Using more than data

Last week, the Austin American-Statesman ran a story examining the teaching performance evaluation process at UT. The article comes after months of debate surrounding faculty productivity and higher education reform.

The Statesman’s story highlights the inherent problems in attempts to measure teaching in higher education. In July, for example, former UT System adviser Rick O’Donnell published a report that categorized UT professors into groups such as “coasters” and “sherpas” based on teaching workloads and the amount of research revenue generated. While teaching workloads and research dollars are easily quantified, they do not reflect the quality of a professor.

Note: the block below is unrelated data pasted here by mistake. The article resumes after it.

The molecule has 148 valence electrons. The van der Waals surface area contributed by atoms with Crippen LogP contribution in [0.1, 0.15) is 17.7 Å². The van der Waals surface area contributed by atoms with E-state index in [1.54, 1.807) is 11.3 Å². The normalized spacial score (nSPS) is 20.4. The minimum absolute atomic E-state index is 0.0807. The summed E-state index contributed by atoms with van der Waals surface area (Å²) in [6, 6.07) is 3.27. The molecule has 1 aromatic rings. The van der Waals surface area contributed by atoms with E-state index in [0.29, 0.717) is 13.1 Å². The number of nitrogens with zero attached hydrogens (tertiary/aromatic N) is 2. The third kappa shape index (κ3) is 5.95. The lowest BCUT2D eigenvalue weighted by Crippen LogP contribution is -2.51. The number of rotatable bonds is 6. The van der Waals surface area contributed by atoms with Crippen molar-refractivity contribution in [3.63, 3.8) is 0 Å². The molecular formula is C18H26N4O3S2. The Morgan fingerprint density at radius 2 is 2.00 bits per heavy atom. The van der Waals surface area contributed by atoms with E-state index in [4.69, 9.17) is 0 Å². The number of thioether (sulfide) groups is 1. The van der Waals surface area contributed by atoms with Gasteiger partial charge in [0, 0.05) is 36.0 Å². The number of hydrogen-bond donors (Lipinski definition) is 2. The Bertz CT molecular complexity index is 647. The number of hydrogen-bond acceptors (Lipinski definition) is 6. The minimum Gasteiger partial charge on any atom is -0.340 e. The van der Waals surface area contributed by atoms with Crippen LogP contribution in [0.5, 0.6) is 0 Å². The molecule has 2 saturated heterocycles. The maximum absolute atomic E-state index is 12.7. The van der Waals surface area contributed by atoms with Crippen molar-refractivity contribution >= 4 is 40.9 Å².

Until now, the debate regarding faculty productivity has largely centered around separating teaching from research and using these quantitative metrics to evaluate a professor. However, we should also, and perhaps more importantly, focus on whether a professor is educating. How does a professor impact and educate his or her students? Measuring this would require much more than data.